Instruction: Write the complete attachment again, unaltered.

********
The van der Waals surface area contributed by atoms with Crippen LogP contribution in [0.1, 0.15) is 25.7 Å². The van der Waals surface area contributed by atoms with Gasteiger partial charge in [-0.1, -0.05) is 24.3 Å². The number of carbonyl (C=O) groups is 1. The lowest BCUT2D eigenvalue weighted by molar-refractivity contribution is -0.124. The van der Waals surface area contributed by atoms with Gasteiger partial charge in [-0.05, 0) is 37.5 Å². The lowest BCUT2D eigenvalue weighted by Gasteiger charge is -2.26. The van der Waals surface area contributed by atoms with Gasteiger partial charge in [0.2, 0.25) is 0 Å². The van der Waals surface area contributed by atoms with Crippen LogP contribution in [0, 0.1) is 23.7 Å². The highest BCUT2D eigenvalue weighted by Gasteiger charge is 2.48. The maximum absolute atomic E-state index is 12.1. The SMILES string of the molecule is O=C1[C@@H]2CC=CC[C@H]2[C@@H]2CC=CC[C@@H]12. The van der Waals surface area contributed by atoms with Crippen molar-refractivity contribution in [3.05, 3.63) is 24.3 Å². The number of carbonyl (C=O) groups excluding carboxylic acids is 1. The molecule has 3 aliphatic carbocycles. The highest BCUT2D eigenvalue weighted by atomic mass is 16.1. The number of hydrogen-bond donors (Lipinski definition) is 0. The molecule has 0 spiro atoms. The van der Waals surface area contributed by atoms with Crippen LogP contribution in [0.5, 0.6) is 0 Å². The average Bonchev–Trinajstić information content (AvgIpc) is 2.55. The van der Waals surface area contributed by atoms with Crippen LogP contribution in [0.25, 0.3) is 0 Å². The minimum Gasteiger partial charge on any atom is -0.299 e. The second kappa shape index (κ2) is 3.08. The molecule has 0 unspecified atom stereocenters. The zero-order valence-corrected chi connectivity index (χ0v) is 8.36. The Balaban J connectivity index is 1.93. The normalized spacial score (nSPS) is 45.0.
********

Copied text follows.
The van der Waals surface area contributed by atoms with Crippen LogP contribution in [0.1, 0.15) is 25.7 Å². The van der Waals surface area contributed by atoms with Gasteiger partial charge in [-0.1, -0.05) is 24.3 Å². The number of carbonyl (C=O) groups is 1. The lowest BCUT2D eigenvalue weighted by molar-refractivity contribution is -0.124. The van der Waals surface area contributed by atoms with Gasteiger partial charge in [-0.05, 0) is 37.5 Å². The lowest BCUT2D eigenvalue weighted by Gasteiger charge is -2.26. The van der Waals surface area contributed by atoms with Gasteiger partial charge in [0.2, 0.25) is 0 Å². The van der Waals surface area contributed by atoms with Crippen LogP contribution in [0, 0.1) is 23.7 Å². The highest BCUT2D eigenvalue weighted by Gasteiger charge is 2.48. The maximum absolute atomic E-state index is 12.1. The SMILES string of the molecule is O=C1[C@@H]2CC=CC[C@H]2[C@@H]2CC=CC[C@@H]12. The van der Waals surface area contributed by atoms with Crippen molar-refractivity contribution in [3.05, 3.63) is 24.3 Å². The number of carbonyl (C=O) groups excluding carboxylic acids is 1. The molecule has 3 aliphatic carbocycles. The highest BCUT2D eigenvalue weighted by atomic mass is 16.1. The number of hydrogen-bond donors (Lipinski definition) is 0. The molecule has 0 spiro atoms. The van der Waals surface area contributed by atoms with Crippen LogP contribution in [0.5, 0.6) is 0 Å². The average Bonchev–Trinajstić information content (AvgIpc) is 2.55. The van der Waals surface area contributed by atoms with Crippen LogP contribution in [0.25, 0.3) is 0 Å². The minimum Gasteiger partial charge on any atom is -0.299 e. The second kappa shape index (κ2) is 3.08. The molecule has 0 unspecified atom stereocenters. The zero-order valence-corrected chi connectivity index (χ0v) is 8.36. The Balaban J connectivity index is 1.93. The normalized spacial score (nSPS) is 45.0.